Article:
Scarecrow Believes

Scarecrow Believes
 

What is a ghost if not misplaced energy,
an apprehension or the sum of invisible integers
and the properties they possess? I preside over
this sea of maize, tracking clouds, noting patterns
up high and among the flowing stalks, absorbing
minutiae, assigning connections, piecing together bits,
moment to thought, soil to trickle, flutter to gain.
Energy. Inertia. Waves, converted. If I had a bed
I would not neglect to look under it. The closet door
would remain open, a nightlight positioned nearby
with perhaps a mirror or two angled to offer clarity,
and the radio tuned always to jazz, providing little
purchase to any ill-intentioned spirit. The power of
beauty transfixes, even as it carries me far from my
station, from hilltop to plains to glowering moon.
If neither place nor reason, what consumes
our spiritual remnants, what directs our currents
to the next, and each successive, landing? Crows
have long been considered conduits to the afterlife,
but they exist here, in the now. I do not perspire but
fix my gaze on numbers and their tales, on zero and
the history of nothing, on unseen fingers walking up
my spine, shedding a residue of snow, of mercury
and latent images and dormant seeds in the world
underfoot, acknowledging the wonders of what
can’t be proven, what won’t be held or seen. Still, I
add and subtract, unclench my fingers and accept the
quiet, caught forever within the limits of the boundless,
under the sky, in space, within the improbable.

“Scarecrow Believes” was published in May 2017 in GFT Presents: One in Four, a semiannual, print literary journal published by GFT Press.

 

 

 

Nocturne with a Line from Porchia

bureau

Nocturne with a Line from Porchia

Everything is nothing, but afterwards.
I rise and the moon disturbs the darkness,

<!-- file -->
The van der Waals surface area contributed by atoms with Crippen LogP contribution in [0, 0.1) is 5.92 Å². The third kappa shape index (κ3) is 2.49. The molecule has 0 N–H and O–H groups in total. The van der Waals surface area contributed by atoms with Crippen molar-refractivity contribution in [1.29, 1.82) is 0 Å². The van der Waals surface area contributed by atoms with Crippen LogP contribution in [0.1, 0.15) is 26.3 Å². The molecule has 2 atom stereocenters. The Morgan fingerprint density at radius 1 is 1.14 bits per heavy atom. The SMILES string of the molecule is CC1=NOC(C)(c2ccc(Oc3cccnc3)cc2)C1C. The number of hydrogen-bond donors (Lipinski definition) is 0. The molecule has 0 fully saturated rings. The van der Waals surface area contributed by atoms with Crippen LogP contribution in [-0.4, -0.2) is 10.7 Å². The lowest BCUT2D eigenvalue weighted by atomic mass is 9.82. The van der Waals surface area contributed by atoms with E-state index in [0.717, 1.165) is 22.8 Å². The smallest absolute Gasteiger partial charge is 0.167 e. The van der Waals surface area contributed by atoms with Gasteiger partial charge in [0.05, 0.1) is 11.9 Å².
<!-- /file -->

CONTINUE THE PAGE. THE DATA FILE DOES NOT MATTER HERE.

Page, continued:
revealing symbols, a few stolen words
on the bureau. Tomorrow I’ll express
my gratitude by disappearing be-
fore I’m found, which is to say goodbye
before hello, a paradigm for the
prepossessed. Compton tells us to imply
what’s missing, like Van Gogh or Bill Monroe,
but why listen to the dead before they’ve
stopped speaking? Unfortunately we throw
out the bad with the good, only to save
the worst. I return to bed, and the floor
spins. Nothing is everything, but before.

This first appeared in The Blue Hour Magazine in December 2014, and is also included in my chapbook, If Your Matter Could Reform. The line “Everything is nothing, but afterwards” comes from Antonio Porchia’s Voices, translated by W.S. Merwin. Porchia wrote one book in his lifetime, but what a book it was! Often described as a collection of aphorisms, Voices is so much more – each time I open the book, I find new meaning in old lines.

Vincent

Theory and Practice of Tension (duet for guitar and mandolin)

Aging Guitar

Theory and Practice of Tension (duet for guitar and mandolin)

By compromise I mean the gap between desire and
ability, the difference between mist and fog, cold air
and warmer water. Held taut, the line remains constant,
reciprocated energy observing Hooke’s Law. Though
inadequate in our attempts, in singing we often express
more than words convey, a bridging of music and lyric,
the extension commensurable to the force, as in the
bended A string trilling at dusk, words shimmering
nearby: equilibrium in thought and deed, in body and
intent. And what is the yield strength of need, of want
and notion? The fertile tremolo, plying note upon note,
peace through constant velocity. Presuming failure,
I limit my attentions and compress. When the sum of all
forces equals zero, we attain balance, owing no one.
Proportional to distance: the strings and bridge.

***

My friend Chuck and I get together on occasion to make noise with guitar and mandolin. We are not musicians. But we laugh, sing tunes written for better voices, drink good beer, and enjoy ourselves. Occasionally the sound we achieve transcends our abilities. I live for those moments.

Mando 810

“Theory and Practice of Tension” first appeared here in April 2016.

Ode to Being Placed on Hold

phone

Ode to Being Placed on Hold

The music rarely
entertains,
but I find
peace between
the notes,
sometimes,
and embrace
the notion that
I’ve been inserted
in that peculiar
capsule between
speech and the
void, imagining
myself somewhere,
floating, free
of care and
gravity,
beer can
satellites
orbiting my head,
with bites of
pungent cheeses
and baguette
circling in
their wake,
a gift, you see,
like rain in
August or
a warm voice
saying hello.

* * *

“Ode to Being Placed on Hold” was drafted during the Tupelo Press 30-30 marathon in August 2015. Many thanks to Mary “marso” of the blog “marsowords” who sponsored and provided the title. The poem has also appeared here several times.

cheese